LT: Was there a specific intention when you made the decision of using sourced material, your own footage as well as family archival footage?


NW: A lot of the material I use was collected and sorted during the time I spent writing the script for the original film. In general, I’m researching all the time and reading one thing always leads me to reading another thing, and I end up accumulating a lot of information that reflects what I’m interested in at the moment. I’m like a hoarder of information.


LT: What is the subjective self in your terms? (because this is something you mention in your videos.)


NW: Well, I think in the piece where I mention this term there is a connection that I am trying to infer between the individual and the collective and how the experiences of both can intertwine. How do they connect and how do they differ from each other?


LT: Lastly, why did you title the installation ‘Static Test’?


NM: I was thinking about the word stasis, thinking about being stuck, things having a fixed meaning or category, formed and perpetuated by objects, photographs, and ideas, and kind of really wanting to break the system of how we see and think about and perceive things. I think of the gallery space and turning it into somewhat of a laboratory test of notions and beliefs. There are so many different kinds of static; static electricity, static noise, etc. I wanted to also address the possibility of static existing as “noise” in the installation, while at the same time thinking about it as “information” to decipher. What are the moments we choose to ignore or pay attention to? How do we decide what is important to consider and what isn’t?



Nechama Winston (b. 1989, New York) is an artist who works with photography, video, and installation. She received her BA from CUNY Hunter College with a double major in art history and psychology with a concentration in behavioral neuroscience. Winston challenges the ways images appear to provide a linear form with which to measure narrative and reality. She distorts and de-contextualizes visual records she finds, makes, and archives. Through the process of rearranging and re-envisioning information in images, she addresses a person’s personal experience in time that either parallels or collides with the history, usage, and production of spaces, and the socio-psychological situations within them.




montañera: MFA Solo Show by CRISTINA VELÁSQUEZ


April 6-8, 2017
 from 6-9 pm at ICP Bard MFA Studio in LIC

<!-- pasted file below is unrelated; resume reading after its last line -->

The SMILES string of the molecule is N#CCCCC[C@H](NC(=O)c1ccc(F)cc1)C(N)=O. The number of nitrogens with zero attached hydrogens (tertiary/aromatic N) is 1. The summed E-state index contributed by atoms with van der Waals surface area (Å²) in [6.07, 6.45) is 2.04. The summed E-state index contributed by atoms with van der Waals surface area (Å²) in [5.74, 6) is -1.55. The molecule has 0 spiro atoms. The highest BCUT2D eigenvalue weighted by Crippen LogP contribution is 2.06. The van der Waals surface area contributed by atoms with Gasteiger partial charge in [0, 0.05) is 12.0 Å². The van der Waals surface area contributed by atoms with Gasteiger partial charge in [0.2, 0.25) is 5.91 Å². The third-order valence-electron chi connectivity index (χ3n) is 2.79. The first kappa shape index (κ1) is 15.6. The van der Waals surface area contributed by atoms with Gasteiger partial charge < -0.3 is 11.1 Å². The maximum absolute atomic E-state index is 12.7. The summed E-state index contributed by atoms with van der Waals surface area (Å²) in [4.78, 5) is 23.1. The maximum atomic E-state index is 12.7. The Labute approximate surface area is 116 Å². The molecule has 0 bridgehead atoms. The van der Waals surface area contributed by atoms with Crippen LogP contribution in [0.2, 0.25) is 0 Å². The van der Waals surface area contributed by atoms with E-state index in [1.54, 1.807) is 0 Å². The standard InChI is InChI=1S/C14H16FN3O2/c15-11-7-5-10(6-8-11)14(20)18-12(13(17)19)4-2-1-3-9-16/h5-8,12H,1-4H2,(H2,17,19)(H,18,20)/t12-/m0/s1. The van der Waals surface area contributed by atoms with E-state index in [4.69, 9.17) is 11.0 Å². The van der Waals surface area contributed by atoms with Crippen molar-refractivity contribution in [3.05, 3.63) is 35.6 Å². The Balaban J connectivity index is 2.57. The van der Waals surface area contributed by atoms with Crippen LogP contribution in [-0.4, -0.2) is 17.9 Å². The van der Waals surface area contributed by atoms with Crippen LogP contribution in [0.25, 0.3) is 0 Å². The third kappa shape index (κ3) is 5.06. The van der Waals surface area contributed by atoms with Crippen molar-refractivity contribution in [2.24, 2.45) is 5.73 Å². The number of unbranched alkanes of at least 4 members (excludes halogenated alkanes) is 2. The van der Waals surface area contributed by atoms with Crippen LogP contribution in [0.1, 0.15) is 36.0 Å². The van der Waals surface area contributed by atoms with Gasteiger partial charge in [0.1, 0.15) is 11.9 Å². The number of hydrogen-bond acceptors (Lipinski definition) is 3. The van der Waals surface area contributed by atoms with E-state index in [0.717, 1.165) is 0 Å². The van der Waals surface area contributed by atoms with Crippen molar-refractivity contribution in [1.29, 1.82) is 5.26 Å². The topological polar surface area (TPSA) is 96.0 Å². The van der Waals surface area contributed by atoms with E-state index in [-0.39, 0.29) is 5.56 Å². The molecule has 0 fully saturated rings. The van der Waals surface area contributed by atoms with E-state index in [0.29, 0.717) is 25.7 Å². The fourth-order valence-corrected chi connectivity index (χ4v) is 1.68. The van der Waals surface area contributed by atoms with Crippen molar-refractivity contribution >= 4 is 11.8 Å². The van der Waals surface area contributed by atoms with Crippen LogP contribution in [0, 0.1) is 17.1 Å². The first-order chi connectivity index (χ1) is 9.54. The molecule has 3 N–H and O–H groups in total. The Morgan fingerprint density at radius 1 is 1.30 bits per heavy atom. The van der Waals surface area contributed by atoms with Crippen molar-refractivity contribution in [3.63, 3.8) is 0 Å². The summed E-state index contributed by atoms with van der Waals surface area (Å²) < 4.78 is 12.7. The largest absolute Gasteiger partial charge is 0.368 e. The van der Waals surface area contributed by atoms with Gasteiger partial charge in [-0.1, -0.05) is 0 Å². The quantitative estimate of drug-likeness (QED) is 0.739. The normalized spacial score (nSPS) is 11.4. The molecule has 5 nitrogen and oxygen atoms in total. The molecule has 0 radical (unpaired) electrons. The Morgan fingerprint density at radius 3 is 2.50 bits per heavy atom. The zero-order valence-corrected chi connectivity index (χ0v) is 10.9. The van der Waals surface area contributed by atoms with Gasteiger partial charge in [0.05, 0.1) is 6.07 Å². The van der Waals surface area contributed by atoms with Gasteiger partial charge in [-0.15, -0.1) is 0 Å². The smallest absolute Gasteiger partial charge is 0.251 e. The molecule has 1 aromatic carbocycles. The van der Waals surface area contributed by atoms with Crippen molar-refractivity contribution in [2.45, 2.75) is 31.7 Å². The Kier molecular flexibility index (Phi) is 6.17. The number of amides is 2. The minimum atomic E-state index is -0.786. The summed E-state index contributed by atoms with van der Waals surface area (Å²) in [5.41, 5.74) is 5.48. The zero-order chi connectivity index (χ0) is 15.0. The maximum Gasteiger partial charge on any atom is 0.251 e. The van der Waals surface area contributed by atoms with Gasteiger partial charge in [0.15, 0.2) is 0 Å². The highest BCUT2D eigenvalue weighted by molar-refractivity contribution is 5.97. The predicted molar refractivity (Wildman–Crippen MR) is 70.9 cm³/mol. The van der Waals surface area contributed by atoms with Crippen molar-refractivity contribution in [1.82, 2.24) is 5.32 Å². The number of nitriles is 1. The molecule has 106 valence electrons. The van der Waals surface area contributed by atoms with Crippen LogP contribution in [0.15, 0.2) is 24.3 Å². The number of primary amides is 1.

“Art is the means by which I can break through the gates of my own history to perceive my culture in a different way. I would like to undertake this task, particularly today, when the demand to reflect on the present, as we gaze at the possibility of a different future, also requires that we revise the construction of our past”.

Over the last two years, Cristina Velásquez has developed a body of work that stems from observations of everyday life in Colombia. In her first solo exhibition, montañera, the artist studies different ways of experiencing a place where the absurd viscerally presents itself everyday and reality is exaggerated through contradictions that evade the artist who tries to describe them. Through examinations of the Colombian culture, history and geography, Velásquez reinterprets reality, using elements of fiction and artifice to undermine assumptions and confound the sensation of truth.

Through photography, weaving and text, Velasquez’s work explores the power —and limitations— of representation and translation, between individuals and cultures of resistance. It attends to the ways in which shared notions of value are shaped—and governed—by images, social conventions, and political relationships between different cultures. The artist uses her own experience as a Colombian artist and her transition into the US, as a point of reference to investigate notions of civilization, beauty and race, in relationship to other culture’s. In particular, many of Velásquez’s pieces consider how Colombian history and national identity have been constructed against a backdrop of colonialism and political dependence.


Cristina Velásquez (b. 1985 – Colombia) is a visual artist working mainly with photography and two-dimensional objects on paper. She holds a B.A. in Industrial Design from Universidad de Los Andes, Colombia, and is currently enrolled in the ICP-Bard MFA Program, in Advanced Photography Studies at New York City, U.S. where she was awarded the ICP Director’s Scholarship (Colombia 2016-2017). Cristina was part of the School of Visual Arts Photo Residency in 2014 and has been part of several group exhibitions in New York City since 2012. Her artist-books -Rear Door, /100 and One way of letting go- are part of the permanent collection of the ICP Library.